We continued west toward Shortcut Reef, which is this reef that runs between Whaler's Cove and Bluefish Cove. Once we got to it, Rob and Kevin switched off of their stage bottles. I didn't bring a stage bottle, since I didn't want to deal with a scooter and a stage bottle. I figured I would bring mine on the second dive instead. Anyhoo, as they were switching, I saw this HUGE male sheephead. I guess his name is Victor, according to Dionna. I also noticed that the current was now carrying us to the south. Weird. After they were finished, we circled around Shortcut Reef, and then headed south, a bit shallower. There were lots of nice Corynactis covered walls out there, and some hydrocoral. Kevin tried to take us through this narrow crevice, which I decided was a bit too narrow for my scootering skills. So I stayed above the crevice. It dead-ended and Kevin came shooting out the top, right into me. Whoops. We eventually headed east, and passed several of the ridges that are beyond Lone Metridium, and then we eventually pass Lone Metridium and Hole in the Wall, and then headed in along the sand channel. 105 feet, 79 minutes, 51 degrees

After this dive, I decided that I love scootering and must get a scooter :)

We originally planned to do the second dive on Middle Reef. Rob was shooting macro, so he wanted to take some pictures of nudibranchs. But the conditions were really good, so that seemed like a waste. So we decided to kick out to Granite Point Wall instead. I was leading, and I have never navigated to that site before. I could tell that Rob was doubting my ability to get us there. I was pleasantly surprised that it did not take too long at all to get from the end of Middle Reef over to the shallow part of the wall. When we have scootered out there, we always go to the deeper part, so it is a bit further. Taking the stage on the kick dive instead of the scooter dive was pretty silly in hindsight. Anyhoo, we got out there and swam around a little. We didn't cover too much ground because Rob was looking for tiny things. I was getting really cold and at some point told him we needed to get moving. So we swam to another section of wall, and not too long later, Kevin turned the dive on gas. Which was good, because I was really cold. We did not see anything too noteworthy out there, just the usual stuff. Kevin pointed out a huge Peltodoris to me. There were a bunch of Urticinas in the vicinity, and I swear it was as big as the Urticinas :) We headed back in and once we hit the end of Middle Reef, I switched off my stage bottle and headed us to the sand channel. No doodling around on Middle Reef, I was way too cold. 71 feet, 68 minutes, 50 degrees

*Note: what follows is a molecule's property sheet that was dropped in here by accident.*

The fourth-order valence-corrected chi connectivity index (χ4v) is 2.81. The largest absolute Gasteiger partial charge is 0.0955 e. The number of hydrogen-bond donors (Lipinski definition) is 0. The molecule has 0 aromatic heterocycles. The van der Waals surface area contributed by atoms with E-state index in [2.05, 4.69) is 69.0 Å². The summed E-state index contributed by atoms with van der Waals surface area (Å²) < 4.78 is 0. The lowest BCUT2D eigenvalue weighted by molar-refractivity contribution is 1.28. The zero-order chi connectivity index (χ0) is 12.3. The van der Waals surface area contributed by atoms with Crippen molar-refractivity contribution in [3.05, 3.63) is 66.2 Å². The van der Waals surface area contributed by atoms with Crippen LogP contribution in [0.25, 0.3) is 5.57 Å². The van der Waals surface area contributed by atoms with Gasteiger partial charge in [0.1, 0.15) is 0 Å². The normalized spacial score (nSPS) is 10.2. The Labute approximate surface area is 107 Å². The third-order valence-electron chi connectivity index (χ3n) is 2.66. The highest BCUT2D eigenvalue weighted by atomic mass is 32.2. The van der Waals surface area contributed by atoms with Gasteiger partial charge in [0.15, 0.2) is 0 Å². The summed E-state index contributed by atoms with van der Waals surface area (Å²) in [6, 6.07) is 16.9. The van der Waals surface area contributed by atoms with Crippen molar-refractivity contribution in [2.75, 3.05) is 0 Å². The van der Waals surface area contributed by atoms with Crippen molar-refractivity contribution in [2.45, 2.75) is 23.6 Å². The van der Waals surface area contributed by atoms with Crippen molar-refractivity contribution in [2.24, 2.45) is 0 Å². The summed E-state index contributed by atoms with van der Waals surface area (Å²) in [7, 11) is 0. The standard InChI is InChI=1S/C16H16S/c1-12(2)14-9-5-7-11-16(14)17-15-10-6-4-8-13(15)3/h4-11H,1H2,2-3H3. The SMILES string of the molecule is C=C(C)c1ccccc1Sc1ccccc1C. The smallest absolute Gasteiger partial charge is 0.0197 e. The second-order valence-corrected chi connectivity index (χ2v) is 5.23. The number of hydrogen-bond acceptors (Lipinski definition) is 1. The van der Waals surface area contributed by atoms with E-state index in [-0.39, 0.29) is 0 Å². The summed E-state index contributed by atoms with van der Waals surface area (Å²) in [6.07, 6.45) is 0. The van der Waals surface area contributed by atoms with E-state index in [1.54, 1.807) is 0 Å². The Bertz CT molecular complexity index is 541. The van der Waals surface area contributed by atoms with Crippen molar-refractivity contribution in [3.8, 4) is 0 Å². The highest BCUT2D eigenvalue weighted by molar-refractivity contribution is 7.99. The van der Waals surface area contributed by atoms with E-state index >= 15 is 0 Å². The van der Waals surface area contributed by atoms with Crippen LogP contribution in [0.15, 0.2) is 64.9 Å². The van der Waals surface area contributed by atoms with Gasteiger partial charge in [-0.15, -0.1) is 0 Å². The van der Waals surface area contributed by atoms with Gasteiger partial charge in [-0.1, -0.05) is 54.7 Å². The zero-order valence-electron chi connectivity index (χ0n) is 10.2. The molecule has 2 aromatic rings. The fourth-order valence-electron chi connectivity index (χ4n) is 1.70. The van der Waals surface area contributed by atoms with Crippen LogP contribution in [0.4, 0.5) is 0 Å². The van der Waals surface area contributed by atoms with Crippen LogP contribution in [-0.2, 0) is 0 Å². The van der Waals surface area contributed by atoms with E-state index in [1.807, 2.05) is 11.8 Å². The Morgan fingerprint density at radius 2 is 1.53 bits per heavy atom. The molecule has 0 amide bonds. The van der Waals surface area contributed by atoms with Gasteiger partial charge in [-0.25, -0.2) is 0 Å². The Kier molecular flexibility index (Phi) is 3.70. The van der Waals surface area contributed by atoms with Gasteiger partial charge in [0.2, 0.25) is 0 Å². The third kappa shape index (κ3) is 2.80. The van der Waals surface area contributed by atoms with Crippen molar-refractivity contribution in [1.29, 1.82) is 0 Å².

Afterwards, we had dinner at Turtle Bay.

Friday, September 14, 2007

My "Birthday" Dive

We went out on Phil's boat on Friday, for my "birthday dive". Friday was not actually my birthday, but it was the closest day to the real thing that we could get Phil's boat. Susan came along with us. The forecast looked really good, there was a mixed swell of like 2 or 3 feet, and light wind. Woohoo. So we headed down towards Yankee Point. The water was super calm on the way there. When we passed by the sea lion rocks on the west side of Lobos, the water was completely flat. Usually it is rocking and rolling over there! There were lots of sea lions playing in the water, and also a lot basking in the sun. We talked about going to Pinnacle of Tremendous Proportions, but Phil did not have the coordinates. So we decided to head down there and he would look around and find us some interesting topography.

He found us a pinnacle which went from under 50 feet to over 100 feet, with a patch of kelp on top. The water looked really clear and there were lots of moon jellies near the surface. It was a very pretty shade of teal. So, the plan was to work our way down the pinnacle, to a max depth of 100, and after about 35 minutes, to head up to the 50 to 60 foot range or shallower, to finish up a max 90 minute dive. I was leading the dive, and Rob and Susan would do a team bag shoot and Susan would run min deco. We got geared up and flopped into the water (after doing our GUE-EDGE of course; we were diving with the president of BAUE, so we had to pretend to be responsible). There was basically no surface current, although Phil had warned us that it looked like there was some current.